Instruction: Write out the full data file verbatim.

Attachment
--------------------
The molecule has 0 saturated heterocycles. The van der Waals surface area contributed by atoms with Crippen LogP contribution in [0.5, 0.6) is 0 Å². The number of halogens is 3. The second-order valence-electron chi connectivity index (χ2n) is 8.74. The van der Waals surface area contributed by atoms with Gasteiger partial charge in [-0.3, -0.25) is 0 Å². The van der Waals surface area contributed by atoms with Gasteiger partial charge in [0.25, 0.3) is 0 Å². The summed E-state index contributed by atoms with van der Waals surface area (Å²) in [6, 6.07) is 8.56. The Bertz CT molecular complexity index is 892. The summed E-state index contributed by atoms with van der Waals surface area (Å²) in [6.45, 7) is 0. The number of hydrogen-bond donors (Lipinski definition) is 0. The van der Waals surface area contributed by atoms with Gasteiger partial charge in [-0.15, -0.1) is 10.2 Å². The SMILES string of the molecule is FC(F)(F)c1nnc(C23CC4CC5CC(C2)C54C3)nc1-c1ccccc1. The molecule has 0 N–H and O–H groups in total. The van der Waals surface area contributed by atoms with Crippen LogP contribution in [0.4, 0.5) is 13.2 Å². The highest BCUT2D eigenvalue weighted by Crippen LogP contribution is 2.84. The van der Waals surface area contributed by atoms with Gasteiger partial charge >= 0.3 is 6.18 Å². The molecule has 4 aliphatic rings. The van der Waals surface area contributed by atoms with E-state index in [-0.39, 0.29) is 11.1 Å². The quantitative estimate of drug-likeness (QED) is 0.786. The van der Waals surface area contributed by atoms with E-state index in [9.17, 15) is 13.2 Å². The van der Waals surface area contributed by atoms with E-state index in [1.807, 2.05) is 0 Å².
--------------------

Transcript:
The molecule has 0 saturated heterocycles. The van der Waals surface area contributed by atoms with Crippen LogP contribution in [0.5, 0.6) is 0 Å². The number of halogens is 3. The second-order valence-electron chi connectivity index (χ2n) is 8.74. The van der Waals surface area contributed by atoms with Gasteiger partial charge in [-0.3, -0.25) is 0 Å². The van der Waals surface area contributed by atoms with Gasteiger partial charge in [0.25, 0.3) is 0 Å². The summed E-state index contributed by atoms with van der Waals surface area (Å²) in [6, 6.07) is 8.56. The Bertz CT molecular complexity index is 892. The summed E-state index contributed by atoms with van der Waals surface area (Å²) in [6.45, 7) is 0. The number of hydrogen-bond donors (Lipinski definition) is 0. The van der Waals surface area contributed by atoms with Gasteiger partial charge in [-0.15, -0.1) is 10.2 Å². The SMILES string of the molecule is FC(F)(F)c1nnc(C23CC4CC5CC(C2)C54C3)nc1-c1ccccc1. The molecule has 0 N–H and O–H groups in total. The van der Waals surface area contributed by atoms with Crippen LogP contribution in [0.4, 0.5) is 13.2 Å². The highest BCUT2D eigenvalue weighted by Crippen LogP contribution is 2.84. The van der Waals surface area contributed by atoms with Gasteiger partial charge >= 0.3 is 6.18 Å². The molecule has 4 aliphatic rings. The van der Waals surface area contributed by atoms with E-state index in [-0.39, 0.29) is 11.1 Å². The quantitative estimate of drug-likeness (QED) is 0.786. The van der Waals surface area contributed by atoms with E-state index in [9.17, 15) is 13.2 Å². The van der Waals surface area contributed by atoms with E-state index in [1.807, 2.05) is 0 Å².